The Other Powers: The other nations that became involved in, or were prepared to take part in, the war in 1914 all had reasonably realistic plans.
- The Belgians. The pre-war contingency plan for a German invasion specified several optional courses of action, depending upon what the invaders did. All of the Belgian plans in the event of a German invasion called for the fortresses of Liege and Namur to hold out as long as possible, in order to gain time. The specific plan implemented in 1914, to confront a massive invasion, required the Belgian mobile army to concentrate on the west side of the River Gette, to delay the invaders for as long as possible, in the hope of support from France or Britain; but to fall back on Fortress Antwerp rather than risk destruction in the field. This was accomplished in 1914. The Belgians delayed the Germans by a few days, which enabled them to evacuate large numbers of civilians, conduct extensive sabotage to deny critical infrastructure to the enemy, prepare for the defense of Antwerp, and even move large numbers of reservists and recruits to safety, as well as preserve the bulk of their army intact to fight another day. So their plan more or less worked.
- The Serbs. The Serbian Army was inferior to the Austro-Hungarians in matériel and numbers, but had far more combat veterans in its ranks thanks to the Balkan Wars of 1912-1913. Recognizing their material inferiority, the Serbs opted to cede territory – even Belgrade – while harassing the advancing enemy, until opportunity presented itself for a counterattack. This worked well, more than once, and the Serbs were even able to undertake an offensive into Austria-Hungary, though it was not a good idea. Given the strategic situation in which the Serbs found themselves, they could hardly have done better, and managed to hold out until overwhelmed in late 1915 by the combined efforts of Austria-Hungary, Germany, and Bulgaria.
- The Turks. Still reorganizing after the disasters of the Italian and Balkan Wars, the Ottoman Army had developed a rather realistic plan in the event of another war. The troops were largely positioned defensively, to cope with several different possible threats, with some thought to assuming the offensive if opportunity presented itself. Had the Germans not precipitated war prematurely by raiding Russian Black Sea ports in late 1914 with the Goeben and Breslau, the Turks might have had time to complete their reorganization before committing themselves to war.
- The Italians. The Italian Army was committed to making war against France as part of the Central Powers. The Italian generals recognized that the formidable defensive qualities of the Alps favored the French. So their plan, developed in cooperation their German and Austro-Hungarian allies, was to put an army on the German left flank in Alsace and get around this obstacle, thus potentially securing for Italy a place at the peace table. Of course, the Italian government had no intention of joining Germany in a war against France and Britain. When Italy declared its neutrality, the Army found its plans useless, and had to quickly improvised an alternative, which permitted the possibility of war with either France or Austria-Hungary.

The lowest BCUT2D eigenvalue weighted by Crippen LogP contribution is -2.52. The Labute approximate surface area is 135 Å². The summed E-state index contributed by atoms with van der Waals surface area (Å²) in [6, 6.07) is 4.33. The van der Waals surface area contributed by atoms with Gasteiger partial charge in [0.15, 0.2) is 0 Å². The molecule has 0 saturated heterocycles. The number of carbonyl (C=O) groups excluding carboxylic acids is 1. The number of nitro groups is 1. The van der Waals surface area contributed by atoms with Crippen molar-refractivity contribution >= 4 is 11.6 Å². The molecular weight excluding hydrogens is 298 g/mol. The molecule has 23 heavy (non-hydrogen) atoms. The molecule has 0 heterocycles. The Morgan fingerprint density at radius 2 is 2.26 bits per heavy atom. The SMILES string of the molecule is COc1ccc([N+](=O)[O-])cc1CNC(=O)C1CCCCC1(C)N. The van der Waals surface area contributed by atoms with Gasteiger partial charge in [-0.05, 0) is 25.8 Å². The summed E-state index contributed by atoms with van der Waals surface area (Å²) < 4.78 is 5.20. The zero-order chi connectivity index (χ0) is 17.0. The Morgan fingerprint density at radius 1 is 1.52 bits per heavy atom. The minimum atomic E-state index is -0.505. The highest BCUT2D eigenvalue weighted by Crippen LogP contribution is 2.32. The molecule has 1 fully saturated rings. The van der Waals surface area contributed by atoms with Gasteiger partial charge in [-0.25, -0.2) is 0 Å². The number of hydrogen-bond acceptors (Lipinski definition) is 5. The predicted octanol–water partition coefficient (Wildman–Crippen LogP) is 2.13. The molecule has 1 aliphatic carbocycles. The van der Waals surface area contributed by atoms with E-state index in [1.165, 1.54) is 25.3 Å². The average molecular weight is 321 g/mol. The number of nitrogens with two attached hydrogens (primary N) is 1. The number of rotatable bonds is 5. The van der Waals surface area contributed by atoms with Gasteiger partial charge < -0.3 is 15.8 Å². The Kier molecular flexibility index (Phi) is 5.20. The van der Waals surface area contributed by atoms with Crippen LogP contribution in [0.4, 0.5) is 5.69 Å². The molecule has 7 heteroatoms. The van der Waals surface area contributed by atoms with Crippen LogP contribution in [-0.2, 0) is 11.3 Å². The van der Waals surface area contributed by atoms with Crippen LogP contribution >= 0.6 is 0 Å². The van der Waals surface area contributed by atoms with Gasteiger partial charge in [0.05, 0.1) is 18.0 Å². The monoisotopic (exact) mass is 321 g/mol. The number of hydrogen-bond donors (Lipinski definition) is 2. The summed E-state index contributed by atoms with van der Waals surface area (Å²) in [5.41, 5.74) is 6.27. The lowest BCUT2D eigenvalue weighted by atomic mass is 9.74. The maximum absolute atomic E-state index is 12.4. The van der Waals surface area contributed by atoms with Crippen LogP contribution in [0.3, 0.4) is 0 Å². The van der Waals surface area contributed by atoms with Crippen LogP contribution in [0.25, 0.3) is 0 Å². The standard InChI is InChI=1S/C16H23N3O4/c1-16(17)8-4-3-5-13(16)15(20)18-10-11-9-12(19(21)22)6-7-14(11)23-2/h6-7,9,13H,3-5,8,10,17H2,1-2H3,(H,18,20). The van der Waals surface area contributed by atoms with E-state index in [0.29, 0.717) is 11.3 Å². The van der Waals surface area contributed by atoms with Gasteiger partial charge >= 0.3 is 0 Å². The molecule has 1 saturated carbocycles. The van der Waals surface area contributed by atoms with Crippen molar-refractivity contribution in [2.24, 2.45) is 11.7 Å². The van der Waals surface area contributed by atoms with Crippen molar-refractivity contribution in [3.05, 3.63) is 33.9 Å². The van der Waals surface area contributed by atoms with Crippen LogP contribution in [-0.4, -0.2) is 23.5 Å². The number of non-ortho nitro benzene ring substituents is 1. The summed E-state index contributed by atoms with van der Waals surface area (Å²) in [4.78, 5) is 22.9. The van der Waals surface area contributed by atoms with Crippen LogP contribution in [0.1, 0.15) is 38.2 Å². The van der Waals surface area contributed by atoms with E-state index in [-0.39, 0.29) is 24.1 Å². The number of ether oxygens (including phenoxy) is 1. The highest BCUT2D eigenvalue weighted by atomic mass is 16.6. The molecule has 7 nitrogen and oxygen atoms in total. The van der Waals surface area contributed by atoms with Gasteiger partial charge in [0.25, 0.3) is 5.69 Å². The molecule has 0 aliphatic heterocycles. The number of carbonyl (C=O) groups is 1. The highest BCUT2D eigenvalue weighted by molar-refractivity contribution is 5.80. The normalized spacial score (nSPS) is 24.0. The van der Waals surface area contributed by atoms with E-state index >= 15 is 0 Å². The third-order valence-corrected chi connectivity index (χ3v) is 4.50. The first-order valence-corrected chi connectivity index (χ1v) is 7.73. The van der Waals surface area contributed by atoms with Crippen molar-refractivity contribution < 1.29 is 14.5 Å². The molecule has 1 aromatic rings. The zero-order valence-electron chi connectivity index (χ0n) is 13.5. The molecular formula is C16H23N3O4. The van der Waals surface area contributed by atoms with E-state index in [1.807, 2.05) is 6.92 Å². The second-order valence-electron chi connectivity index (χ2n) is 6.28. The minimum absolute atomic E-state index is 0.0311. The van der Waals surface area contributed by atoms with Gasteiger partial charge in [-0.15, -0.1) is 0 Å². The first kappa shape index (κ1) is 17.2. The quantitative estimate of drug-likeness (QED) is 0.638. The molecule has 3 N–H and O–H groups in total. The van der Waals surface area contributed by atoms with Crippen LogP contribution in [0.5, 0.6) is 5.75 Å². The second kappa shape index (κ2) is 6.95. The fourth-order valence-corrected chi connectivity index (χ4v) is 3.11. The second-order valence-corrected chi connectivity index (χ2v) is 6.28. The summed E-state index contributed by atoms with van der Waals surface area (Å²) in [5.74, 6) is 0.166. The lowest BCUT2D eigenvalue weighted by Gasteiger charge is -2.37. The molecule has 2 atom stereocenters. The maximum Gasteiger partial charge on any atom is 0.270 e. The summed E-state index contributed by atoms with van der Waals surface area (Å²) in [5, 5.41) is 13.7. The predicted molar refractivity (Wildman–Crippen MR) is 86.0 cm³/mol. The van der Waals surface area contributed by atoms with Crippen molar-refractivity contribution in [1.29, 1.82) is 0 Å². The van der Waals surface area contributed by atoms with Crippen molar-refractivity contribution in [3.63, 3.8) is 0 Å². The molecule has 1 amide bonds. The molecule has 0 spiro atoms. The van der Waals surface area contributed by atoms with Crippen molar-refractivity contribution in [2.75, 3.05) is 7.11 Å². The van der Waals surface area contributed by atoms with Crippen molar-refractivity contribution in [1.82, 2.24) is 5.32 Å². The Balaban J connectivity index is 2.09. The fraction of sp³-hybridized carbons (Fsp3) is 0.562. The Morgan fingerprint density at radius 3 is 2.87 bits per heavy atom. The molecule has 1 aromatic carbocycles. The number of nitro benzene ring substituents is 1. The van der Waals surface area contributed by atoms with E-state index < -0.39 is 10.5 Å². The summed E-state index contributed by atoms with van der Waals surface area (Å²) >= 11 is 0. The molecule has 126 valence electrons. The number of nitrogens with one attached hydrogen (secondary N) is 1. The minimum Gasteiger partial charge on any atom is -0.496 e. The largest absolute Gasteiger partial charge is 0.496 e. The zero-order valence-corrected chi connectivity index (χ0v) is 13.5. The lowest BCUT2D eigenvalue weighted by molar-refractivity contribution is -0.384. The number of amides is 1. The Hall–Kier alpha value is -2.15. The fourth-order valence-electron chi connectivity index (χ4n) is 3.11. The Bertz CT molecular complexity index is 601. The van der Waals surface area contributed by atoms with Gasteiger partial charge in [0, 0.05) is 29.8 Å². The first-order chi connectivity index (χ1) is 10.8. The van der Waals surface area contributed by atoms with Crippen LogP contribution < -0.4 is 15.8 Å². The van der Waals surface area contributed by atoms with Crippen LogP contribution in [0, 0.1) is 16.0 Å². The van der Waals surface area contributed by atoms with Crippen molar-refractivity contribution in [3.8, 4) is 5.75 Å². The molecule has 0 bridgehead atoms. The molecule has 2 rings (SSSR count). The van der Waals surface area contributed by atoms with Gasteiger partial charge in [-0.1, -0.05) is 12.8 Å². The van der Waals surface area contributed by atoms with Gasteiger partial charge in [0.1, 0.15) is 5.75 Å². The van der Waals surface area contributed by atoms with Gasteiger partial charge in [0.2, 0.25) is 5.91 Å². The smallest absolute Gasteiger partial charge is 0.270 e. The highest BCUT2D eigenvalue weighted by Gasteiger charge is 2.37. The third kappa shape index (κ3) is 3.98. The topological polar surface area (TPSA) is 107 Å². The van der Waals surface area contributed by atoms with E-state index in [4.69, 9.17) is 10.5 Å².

Some flaws were common to the plans of all the powers. While the German General Staff and all the other general staffs had worked out how to get the troops to the frontier and into action against the enemy, none of them had given any thought to what would happen if, during mobilization, everyone decided not to have a war. No one had plans that allowed them to halt or even pause mobilization. In effect, once mobilization started war was virtually certain, particularly in the case of Germany, since the Army’s plans required an immediate movement into Belgium without a declaration of war, even before mobilization was completed.
All the plans also assumed that when “The Great War” came it would be a short one, a failing shared not only by the generals, but by most political leaders and the respective publics as well; after all, almost every European war since the fall of Napoleon had been a short, if sharp clash with a decisive ending. This was perhaps best expressed by Kaiser Wilhelm who, reviewing troops leaving for the front on August 2, 1914, told them "You will be home before the leaves have fallen from the trees." To be sure, a few people were more far sighted. Both Emperor-King Franz Joseph of Austria-Hungary and King Carol of Romania realized the war would a long one, Carol even calling it “a world war.” Perhaps only Britain’s Lord Kitchener had the most realistic idea of what the coming war would be like: On August 5, 1914, the newly appointed Secretary of State for War informed the British War Council “We must be prepared to put armies of millions in the field and maintain them for several years.” His statement was met with incredulity. Kitchener’s perseverance on this matter led to the call for volunteers to form a “New Army” later in the month, but so reluctant were Britain’s political leaders to believe the war would be long, this first call was only for enough men to fill six divisions; it would soon be followed by a call for volunteers to form six more divisions, and then more yet again. And, of course, since none of the countries had plans for a long war, they also had no plans for industrial, economic, and societal mobilization, nor for the disruption to national life that would result from a protracted conflict.